Commissioner Buckingham announces funding for the Final Phase of the Adolph Thomae Jr. County Park Shoreline Protection Project

Contact: Kimberly Hubbard
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PRESS RELEASE — Jun 14, 2024

AUSTIN — Today, Texas Land Commissioner Dawn Buckingham, M.D. announced the approval of the Coastal Erosion Planning & Response Act (CEPRA) funding for the final phase of the Adolph Thomae Jr. County Park Shoreline Protection project.

The fifth and final phase of the project proposes to stabilize 2,940 linear feet of eroding shoreline by the construction of a living shoreline (habitat bench) and a rip rap breakwater that was initially designed and permitted during Phase 3 of the project.  

“As someone who spent more than a decade living on the Texas coast, ensuring our communities, wildlife, and their habitats are safe and thriving is near and dear to my heart,” said Commissioner Buckingham. “The Texas General Land Office is pleased to award Cameron County with funding for the crucial shoreline restoration effort at Adolph Thomae Jr County Park. The creation of additional living shoreline that incorporates natural vegetation will not only help connect the land to the shore, but it will also reduce erosion and ensure coastal resiliency for generations to come.” 


Western-most Section of Shoreline at Adolph Thomae Jr. County Park
This photo shows part of the western-most section of shoreline at Adolph Thomae Jr. County Park that was addressed under Phase 4. It looks west up the channel toward one of the Phase 5 sections of shoreline to be addressed.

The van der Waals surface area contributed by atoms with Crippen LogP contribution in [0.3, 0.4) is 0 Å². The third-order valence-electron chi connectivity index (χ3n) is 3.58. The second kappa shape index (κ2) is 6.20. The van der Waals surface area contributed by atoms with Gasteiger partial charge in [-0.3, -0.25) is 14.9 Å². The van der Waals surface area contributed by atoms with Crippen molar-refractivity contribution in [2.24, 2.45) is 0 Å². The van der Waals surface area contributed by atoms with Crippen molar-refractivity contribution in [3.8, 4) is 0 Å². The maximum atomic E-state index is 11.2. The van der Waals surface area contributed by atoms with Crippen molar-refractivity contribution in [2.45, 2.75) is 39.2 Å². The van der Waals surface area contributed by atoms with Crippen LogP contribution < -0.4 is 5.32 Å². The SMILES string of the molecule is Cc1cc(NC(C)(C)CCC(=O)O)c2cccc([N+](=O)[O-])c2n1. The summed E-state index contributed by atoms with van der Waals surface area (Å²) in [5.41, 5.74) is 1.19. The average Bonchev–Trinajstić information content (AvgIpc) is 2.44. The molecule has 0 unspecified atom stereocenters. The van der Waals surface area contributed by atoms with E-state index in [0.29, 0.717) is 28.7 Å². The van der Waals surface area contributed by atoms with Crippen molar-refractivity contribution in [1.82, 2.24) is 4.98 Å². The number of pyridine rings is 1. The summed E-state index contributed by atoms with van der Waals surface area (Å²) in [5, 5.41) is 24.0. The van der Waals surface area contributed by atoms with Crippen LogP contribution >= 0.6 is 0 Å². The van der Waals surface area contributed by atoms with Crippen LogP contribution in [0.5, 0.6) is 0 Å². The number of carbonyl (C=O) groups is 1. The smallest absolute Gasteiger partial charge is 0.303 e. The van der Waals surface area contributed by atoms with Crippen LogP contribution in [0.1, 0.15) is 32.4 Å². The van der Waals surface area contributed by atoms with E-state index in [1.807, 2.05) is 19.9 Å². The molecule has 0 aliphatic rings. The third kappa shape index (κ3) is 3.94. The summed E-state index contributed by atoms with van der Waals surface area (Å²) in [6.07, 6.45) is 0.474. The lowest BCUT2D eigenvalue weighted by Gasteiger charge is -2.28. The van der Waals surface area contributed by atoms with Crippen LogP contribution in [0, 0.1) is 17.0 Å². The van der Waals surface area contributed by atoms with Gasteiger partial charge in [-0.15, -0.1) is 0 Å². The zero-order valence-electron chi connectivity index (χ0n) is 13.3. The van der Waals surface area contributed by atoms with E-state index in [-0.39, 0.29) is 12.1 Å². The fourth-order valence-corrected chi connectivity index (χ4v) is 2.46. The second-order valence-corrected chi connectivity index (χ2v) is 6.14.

The living shoreline component will consist of a vegetated slope stabilization habitat bench that will be constructed along 2,740 feet of shoreline. Additionally, a stone rip rap breakwater will be constructed parallel to the shoreline in the nearshore zone along 200 feet of shoreline.

Funding allocated for this phase of the project includes $4,908,200 from the Gulf of Mexico Energy Security Act and $88,200 in CEPRA Cycle 13 with $58,800 of County match bringing the total project cost to $5,055,200.

The CEPRA Program helps communities across the Texas coast implement erosion response projects and related studies to understand and reduce coastal erosion as it threatens public beaches, natural resources, coastal development, public infrastructure, and public and private property.

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